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Surveying of the Meridian

Surveying of the Meridian


     Astronomers in ancient China established the of meridian quite early, they divided the meridian into 90 degrees from the North Pole to the equator, and they knew that the shadow under the sun decreased from north to south. However, since they had not made field surveys they did not know the exact proportions of shadows in relation to their geographical locations. For a long time they believed that there was a difference of one cun (roughly an inch) in the length of shadow in relation to a distance of 1,000 li (about 500 km) from north to south. During the early years (about 604-607) of the reign of Emperor Yangdi of the Sui Dynasty, astronomer Liu Zhuo (544-608) suggested that a

surveyor with mathematical knowledge be invited to conduct surveys on the plains north and south of the Yellow River, making sure that tile direction is from north to south, and measuring the distances of several hundred li with ropes. He said this method could be adopted in studying the earth, the sky and stars. In 607 Emperor Yangdi ordered that various localities measure the length of shadows, but the project failed due to Liu Zhuo's death. More than 100 years later, the Monk Yixing, an astronomer of the Tang Dynasty, carried out the historic mission of measuring the meridian on the ground.


    The Monk Yixing (683-727) was also known by the name of Zhang Sui before he became a monk. A native of Changle of Weizhou (now Nanle County of Henan Province), Zhang Sui studied diligently in his childhood and grew to become a learned man. Upright Zhang refused to serve Wu Sansi, a corrupt senior official who tyrannized, and he secluded himself in a temple in the Songshan Mountain and became a monk. He was thus known as the Monk Yixing. In 717 Emperor Xuanzong of the Tang Dynasty invited Yixing to Changan, the capital of the empire, and serve as an advisor of astronomy. There Yixing compiled and popularized the Dayan calendar, extended the application of Liu Zhuo's formula on the variable-speed motion of the sun, and created together with another astronomer Liang Lingzan a number of astronomical devices including a bronze armillary sphere and an ecliptic armillary sphere. With the new devices, Yixing redetermined the positions of more than 150 stars and repeatedly measured the degrees of the twenty-eight lunar constellations from the North Pole of the celestial sphere.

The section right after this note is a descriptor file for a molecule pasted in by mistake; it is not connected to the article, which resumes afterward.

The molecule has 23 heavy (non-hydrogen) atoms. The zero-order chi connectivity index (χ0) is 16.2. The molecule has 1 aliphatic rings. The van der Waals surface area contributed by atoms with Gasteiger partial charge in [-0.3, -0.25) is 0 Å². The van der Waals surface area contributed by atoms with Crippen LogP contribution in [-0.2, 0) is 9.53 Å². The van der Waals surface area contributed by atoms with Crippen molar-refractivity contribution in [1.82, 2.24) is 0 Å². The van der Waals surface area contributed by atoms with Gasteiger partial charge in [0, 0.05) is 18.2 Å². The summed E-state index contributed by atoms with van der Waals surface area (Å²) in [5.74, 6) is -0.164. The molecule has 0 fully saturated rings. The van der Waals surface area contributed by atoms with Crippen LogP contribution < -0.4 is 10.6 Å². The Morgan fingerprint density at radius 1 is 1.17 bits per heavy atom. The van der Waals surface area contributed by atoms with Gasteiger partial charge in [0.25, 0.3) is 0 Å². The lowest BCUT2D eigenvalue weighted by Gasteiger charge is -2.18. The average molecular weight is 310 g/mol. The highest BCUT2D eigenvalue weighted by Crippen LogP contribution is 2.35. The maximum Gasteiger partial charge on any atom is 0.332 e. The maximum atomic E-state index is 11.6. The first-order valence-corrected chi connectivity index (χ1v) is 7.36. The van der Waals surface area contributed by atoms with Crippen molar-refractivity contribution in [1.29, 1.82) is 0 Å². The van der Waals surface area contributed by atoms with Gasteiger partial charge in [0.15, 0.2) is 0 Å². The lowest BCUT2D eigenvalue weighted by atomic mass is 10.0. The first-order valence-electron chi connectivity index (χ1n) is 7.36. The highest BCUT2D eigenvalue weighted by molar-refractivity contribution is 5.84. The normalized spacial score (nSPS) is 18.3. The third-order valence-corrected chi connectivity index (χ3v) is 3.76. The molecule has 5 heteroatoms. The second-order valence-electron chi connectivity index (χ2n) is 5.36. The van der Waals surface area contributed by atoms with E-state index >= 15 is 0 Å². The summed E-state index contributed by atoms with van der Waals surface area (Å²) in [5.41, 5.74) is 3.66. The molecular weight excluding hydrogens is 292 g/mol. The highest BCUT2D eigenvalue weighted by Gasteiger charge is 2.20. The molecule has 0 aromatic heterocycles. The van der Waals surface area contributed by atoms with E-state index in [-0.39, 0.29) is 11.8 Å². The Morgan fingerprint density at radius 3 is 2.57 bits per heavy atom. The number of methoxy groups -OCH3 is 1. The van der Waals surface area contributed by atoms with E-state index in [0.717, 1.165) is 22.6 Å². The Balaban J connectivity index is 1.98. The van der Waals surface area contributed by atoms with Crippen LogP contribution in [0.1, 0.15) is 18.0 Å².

His observations proved that quite a few previous records had been inaccurate. Based on his own observations, Yixing came to the deduction that the stars were constantly changing their positions in the celestial sphere. He thus became the first astronomer in the world to study the movement of stars, about one thousand years before English astronomer Edmund Halley (1656-1742).


     As major errors had been found in the forecasts of solar eclipses based on previous calendars, Emperor Xuanzong assigned Yixing to the task of making a better calendar. Yixing decided to base his compilation on field surveys. In 724 he launched and directed a giant project of measuring the meridian through field surveys. The sites selected for the surveys included Linyi (in the central part of present-day Vietnam, at about latitude 18~ North) in the southernmost, and Tiele (in today's Mongolia, at latitude 50~ North) in the northernmost; in between were sites in Annam (in today's Vietnam), Wuling of Langzhou (now Changde of Hunan Province), Xiangzhou (now Xiangfan of Hubei Province), Wujinguan of Shangcai in Caizhou (now Runan of Henan Province), Fugou of Xuzhou (now Fugou of Henan Province), Taiyuetai of Junyi in Bianzhou (now Junxian of Henan Province), Baima of Huazhou (now Huaxian of Henan Province), Taiyuan Fu (now Taiyuan of Shanxi Province), Hengyejun of Weizhou (now Weixian of Hebei Province), Yangcheng (now Gaocheng Town of Dengfeng in Henan Province), and Luoyang (now Luoyang of Henan Province). Of all the results, those by Nangong Yue and others at Baima, Junyi, Fugou and Wujin were most satisfactory.


At those sites that ran for several hundred li from north to south, the surveyors recorded the differences in the length of shadows on the summer solstice, the winter solstice, the vernal equinox and the autumn equinox, measured the distances of the four sites, and surveyed the heights of the North Star (latitudes) at the four sites. By calculating the measurement results they found that for a degree of the height of the North Star (latitude) the corresponding distance on the ground was 351 li and 80 bu, or 129.22 km, 18.02 km longer than the present- day value of 111.2 km, which is the length of one degree of arc of the meridian. The Monk Yixing thus overthrew the erroneous concept of one cun in the shadow corresponded to 1,000 li in distance. Joseph Needham believed this was a pioneer work in the history of astronomy, which was 90 years earlier than what ancient Arab astronomers did in the Euphrates valley.
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